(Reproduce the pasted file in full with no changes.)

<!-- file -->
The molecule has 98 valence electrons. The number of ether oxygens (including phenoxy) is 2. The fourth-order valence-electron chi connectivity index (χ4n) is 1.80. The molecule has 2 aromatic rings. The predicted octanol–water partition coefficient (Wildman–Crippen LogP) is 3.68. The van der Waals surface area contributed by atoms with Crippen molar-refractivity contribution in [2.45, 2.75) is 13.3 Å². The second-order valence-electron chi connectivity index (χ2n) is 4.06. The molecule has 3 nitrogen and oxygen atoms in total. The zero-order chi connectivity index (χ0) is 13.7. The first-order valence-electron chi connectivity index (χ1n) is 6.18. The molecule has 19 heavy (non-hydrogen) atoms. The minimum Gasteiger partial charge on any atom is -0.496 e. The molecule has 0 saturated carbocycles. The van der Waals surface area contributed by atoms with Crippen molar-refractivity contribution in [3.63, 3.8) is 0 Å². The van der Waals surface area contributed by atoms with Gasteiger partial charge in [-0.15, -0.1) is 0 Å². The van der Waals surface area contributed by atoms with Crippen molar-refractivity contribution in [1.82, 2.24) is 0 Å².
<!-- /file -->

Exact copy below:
The molecule has 98 valence electrons. The number of ether oxygens (including phenoxy) is 2. The fourth-order valence-electron chi connectivity index (χ4n) is 1.80. The molecule has 2 aromatic rings. The predicted octanol–water partition coefficient (Wildman–Crippen LogP) is 3.68. The van der Waals surface area contributed by atoms with Crippen molar-refractivity contribution in [2.45, 2.75) is 13.3 Å². The second-order valence-electron chi connectivity index (χ2n) is 4.06. The molecule has 3 nitrogen and oxygen atoms in total. The zero-order chi connectivity index (χ0) is 13.7. The first-order valence-electron chi connectivity index (χ1n) is 6.18. The molecule has 19 heavy (non-hydrogen) atoms. The minimum Gasteiger partial charge on any atom is -0.496 e. The molecule has 0 saturated carbocycles. The van der Waals surface area contributed by atoms with Crippen molar-refractivity contribution in [3.63, 3.8) is 0 Å². The van der Waals surface area contributed by atoms with Gasteiger partial charge in [-0.15, -0.1) is 0 Å². The van der Waals surface area contributed by atoms with Crippen molar-refractivity contribution in [1.82, 2.24) is 0 Å².